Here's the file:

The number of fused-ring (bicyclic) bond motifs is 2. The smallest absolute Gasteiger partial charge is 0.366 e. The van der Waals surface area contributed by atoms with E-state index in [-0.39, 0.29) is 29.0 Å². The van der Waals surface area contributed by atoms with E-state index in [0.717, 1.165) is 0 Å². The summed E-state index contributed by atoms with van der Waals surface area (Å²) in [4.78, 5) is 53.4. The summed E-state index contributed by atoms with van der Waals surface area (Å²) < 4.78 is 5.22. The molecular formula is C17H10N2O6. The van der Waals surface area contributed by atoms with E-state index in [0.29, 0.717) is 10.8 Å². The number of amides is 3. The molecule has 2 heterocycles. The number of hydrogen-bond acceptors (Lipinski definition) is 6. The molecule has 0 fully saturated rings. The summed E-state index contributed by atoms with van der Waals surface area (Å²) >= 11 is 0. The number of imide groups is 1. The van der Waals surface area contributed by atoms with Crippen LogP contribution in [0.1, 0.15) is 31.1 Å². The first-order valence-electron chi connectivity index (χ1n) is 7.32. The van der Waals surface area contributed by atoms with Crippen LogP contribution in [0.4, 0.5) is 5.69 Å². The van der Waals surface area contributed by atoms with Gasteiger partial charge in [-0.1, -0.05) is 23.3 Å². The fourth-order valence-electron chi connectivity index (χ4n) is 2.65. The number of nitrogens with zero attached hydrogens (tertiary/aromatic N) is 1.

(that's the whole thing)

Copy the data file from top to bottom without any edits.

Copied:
The number of fused-ring (bicyclic) bond motifs is 2. The smallest absolute Gasteiger partial charge is 0.366 e. The van der Waals surface area contributed by atoms with E-state index in [-0.39, 0.29) is 29.0 Å². The van der Waals surface area contributed by atoms with E-state index in [0.717, 1.165) is 0 Å². The summed E-state index contributed by atoms with van der Waals surface area (Å²) in [4.78, 5) is 53.4. The summed E-state index contributed by atoms with van der Waals surface area (Å²) < 4.78 is 5.22. The molecular formula is C17H10N2O6. The van der Waals surface area contributed by atoms with E-state index in [0.29, 0.717) is 10.8 Å². The number of amides is 3. The molecule has 2 heterocycles. The number of hydrogen-bond acceptors (Lipinski definition) is 6. The molecule has 0 fully saturated rings. The summed E-state index contributed by atoms with van der Waals surface area (Å²) >= 11 is 0. The number of imide groups is 1. The van der Waals surface area contributed by atoms with Crippen LogP contribution in [0.1, 0.15) is 31.1 Å². The first-order valence-electron chi connectivity index (χ1n) is 7.32. The van der Waals surface area contributed by atoms with Crippen LogP contribution in [0.4, 0.5) is 5.69 Å². The van der Waals surface area contributed by atoms with Gasteiger partial charge in [-0.1, -0.05) is 23.3 Å². The fourth-order valence-electron chi connectivity index (χ4n) is 2.65. The number of nitrogens with zero attached hydrogens (tertiary/aromatic N) is 1.